Methylation of mercury by bacteria exposed to dissolved, nanoparticulate, and microparticulate mercuric sulfides.
The production of the neurotoxic methylmercury in the environment is partly controlled by the bioavailability of inorganic divalent mercury (Hg(II)) to anaerobic bacteria that methylate Hg(II). In sediment porewater, Hg(II) associates with sulfides and natural organic matter to form chemical species that include organic-coated mercury sulfide nanoparticles as reaction intermediates of heterogeneous mineral precipitation. Here, we exposed two strains of sulfate-reducing bacteria to three forms of inorganic mercury: dissolved Hg and sulfide, nanoparticulate HgS, and microparticulate HgS. The bacteria cultures exposed to HgS nanoparticles methylated mercury at a rate slower than cultures exposed to dissolved forms of mercury. However, net methylmercury production in cultures exposed to nanoparticles was 6 times greater than in cultures treated with microscale particles, even when normalized to specific surface area. Furthermore, the methylation potential of HgS nanoparticles decreased with storage time of the nanoparticles in their original stock solution. In bacteria cultures amended with nano-HgS from a 16 h-old nanoparticle stock, 6-10% of total mercury was converted to methylmercury after one day. In contrast, 2-4% was methylated in cultures amended with nano-HgS that was aged for 3 days or 1 week. The methylation of mercury derived from nanoparticles (in contrast to the larger particles) would not be predicted by equilibrium speciation of mercury in the aqueous phase (<0.2 μm) and was possibly caused by the disordered structure of nanoparticles that facilitated release of chemically labile mercury species immediately adjacent to cell surfaces. Our results add new dimensions to the mechanistic understanding of mercury methylation potential by demonstrating that bioavailability is related to the geochemical intermediates of rate-limited mercury sulfide precipitation reactions. These findings could help explain observations that the "aging" of mercury in sediments reduces its methylation potential and provide a basis for assessing and remediating methylmercury hotspots in the environment.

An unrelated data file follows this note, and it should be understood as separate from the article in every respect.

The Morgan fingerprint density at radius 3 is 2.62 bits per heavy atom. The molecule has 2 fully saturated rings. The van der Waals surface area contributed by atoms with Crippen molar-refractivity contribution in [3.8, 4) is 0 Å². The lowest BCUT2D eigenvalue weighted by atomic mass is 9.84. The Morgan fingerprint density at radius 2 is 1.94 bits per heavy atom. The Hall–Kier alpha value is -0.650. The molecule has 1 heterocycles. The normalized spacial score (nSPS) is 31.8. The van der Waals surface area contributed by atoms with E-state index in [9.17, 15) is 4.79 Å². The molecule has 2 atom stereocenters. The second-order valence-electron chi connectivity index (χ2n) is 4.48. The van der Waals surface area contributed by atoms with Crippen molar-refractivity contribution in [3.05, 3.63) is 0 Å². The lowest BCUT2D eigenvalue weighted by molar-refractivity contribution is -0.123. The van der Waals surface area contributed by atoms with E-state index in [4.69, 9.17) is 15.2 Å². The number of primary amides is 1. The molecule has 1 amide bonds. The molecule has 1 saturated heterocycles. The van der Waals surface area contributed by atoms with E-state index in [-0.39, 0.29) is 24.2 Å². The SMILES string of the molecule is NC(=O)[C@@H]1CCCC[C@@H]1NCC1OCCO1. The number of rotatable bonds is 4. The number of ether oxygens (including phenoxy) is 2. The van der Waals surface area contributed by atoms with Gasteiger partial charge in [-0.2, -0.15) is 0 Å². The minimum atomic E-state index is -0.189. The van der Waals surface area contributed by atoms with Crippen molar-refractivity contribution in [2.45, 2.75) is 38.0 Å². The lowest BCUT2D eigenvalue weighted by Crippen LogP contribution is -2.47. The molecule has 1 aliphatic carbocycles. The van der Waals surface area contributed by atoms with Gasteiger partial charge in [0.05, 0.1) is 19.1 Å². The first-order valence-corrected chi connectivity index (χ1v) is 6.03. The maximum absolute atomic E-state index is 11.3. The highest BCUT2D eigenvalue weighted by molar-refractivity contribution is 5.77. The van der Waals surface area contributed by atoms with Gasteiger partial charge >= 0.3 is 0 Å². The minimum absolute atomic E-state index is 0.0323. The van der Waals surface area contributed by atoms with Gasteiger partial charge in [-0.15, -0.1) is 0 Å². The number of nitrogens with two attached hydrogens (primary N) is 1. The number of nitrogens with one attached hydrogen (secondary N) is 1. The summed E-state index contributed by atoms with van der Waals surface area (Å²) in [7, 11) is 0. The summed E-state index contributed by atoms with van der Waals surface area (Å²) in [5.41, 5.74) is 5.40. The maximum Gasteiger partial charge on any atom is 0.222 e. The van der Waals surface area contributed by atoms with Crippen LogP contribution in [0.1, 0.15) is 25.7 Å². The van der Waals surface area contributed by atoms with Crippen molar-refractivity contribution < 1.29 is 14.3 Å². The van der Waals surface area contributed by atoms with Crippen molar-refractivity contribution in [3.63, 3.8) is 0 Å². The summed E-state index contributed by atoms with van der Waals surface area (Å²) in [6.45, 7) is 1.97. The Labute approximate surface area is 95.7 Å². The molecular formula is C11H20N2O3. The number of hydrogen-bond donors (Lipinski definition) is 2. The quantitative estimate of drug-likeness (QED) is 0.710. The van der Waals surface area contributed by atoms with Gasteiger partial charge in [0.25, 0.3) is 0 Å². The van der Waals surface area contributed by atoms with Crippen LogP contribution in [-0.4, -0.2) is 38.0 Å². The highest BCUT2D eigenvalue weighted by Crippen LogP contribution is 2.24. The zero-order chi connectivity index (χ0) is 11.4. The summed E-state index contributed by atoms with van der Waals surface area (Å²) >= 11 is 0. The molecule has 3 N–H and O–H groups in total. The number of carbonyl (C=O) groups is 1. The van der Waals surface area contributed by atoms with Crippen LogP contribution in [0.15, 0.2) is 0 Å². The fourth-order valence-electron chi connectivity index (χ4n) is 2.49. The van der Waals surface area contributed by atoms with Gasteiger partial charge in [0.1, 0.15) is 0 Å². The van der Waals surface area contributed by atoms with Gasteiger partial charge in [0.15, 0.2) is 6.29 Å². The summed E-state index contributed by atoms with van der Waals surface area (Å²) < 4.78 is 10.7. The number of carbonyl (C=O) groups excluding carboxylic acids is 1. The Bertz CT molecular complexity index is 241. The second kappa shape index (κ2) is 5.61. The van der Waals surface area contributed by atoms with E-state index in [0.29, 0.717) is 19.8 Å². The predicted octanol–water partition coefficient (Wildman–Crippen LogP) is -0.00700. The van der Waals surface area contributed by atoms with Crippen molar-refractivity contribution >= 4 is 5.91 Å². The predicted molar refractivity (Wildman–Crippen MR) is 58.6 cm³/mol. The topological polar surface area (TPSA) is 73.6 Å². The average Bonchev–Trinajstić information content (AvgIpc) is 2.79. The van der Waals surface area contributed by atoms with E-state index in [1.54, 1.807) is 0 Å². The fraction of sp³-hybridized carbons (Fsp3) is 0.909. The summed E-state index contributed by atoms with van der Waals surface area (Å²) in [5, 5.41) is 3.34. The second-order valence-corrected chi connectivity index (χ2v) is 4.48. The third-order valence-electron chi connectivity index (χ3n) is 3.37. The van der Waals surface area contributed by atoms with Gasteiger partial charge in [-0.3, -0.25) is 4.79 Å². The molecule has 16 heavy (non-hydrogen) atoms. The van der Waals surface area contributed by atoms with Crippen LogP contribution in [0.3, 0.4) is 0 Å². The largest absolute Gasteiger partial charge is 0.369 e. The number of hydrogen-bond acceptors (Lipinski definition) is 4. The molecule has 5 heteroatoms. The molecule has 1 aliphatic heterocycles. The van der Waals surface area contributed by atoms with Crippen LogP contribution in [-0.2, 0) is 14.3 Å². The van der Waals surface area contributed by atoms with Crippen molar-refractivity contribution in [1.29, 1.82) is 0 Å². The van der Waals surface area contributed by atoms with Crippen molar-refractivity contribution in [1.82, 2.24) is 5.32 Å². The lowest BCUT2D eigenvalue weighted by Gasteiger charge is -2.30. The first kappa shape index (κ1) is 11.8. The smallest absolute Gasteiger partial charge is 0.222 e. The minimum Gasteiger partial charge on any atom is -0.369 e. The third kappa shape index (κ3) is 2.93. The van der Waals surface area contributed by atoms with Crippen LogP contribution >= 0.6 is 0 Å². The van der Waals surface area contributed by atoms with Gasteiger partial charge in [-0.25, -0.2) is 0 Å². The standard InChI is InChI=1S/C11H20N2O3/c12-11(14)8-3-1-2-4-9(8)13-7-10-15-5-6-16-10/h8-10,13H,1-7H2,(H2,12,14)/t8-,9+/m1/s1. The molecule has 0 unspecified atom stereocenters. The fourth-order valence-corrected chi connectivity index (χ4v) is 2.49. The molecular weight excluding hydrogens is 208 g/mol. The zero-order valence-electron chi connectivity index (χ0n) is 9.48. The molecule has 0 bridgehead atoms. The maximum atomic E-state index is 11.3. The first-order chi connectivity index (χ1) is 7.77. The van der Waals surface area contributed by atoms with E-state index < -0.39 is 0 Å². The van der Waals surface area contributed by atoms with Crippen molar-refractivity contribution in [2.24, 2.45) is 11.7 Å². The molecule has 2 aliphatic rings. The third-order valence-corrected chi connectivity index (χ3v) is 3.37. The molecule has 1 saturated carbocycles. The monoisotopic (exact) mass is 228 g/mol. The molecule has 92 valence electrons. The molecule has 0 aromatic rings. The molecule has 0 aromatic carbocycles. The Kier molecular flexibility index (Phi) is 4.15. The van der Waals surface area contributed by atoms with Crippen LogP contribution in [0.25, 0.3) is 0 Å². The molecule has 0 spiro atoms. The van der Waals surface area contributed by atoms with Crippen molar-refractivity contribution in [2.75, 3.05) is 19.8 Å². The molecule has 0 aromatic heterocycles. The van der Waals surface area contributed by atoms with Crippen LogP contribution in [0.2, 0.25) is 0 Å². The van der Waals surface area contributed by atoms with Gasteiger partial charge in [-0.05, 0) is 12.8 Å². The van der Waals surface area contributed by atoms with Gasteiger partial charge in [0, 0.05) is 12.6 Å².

Zhang, T; Kim, B; Levard, C; Reinsch, BC; Lowry, GV; Deshusses, MA; Hsu-Kim, H
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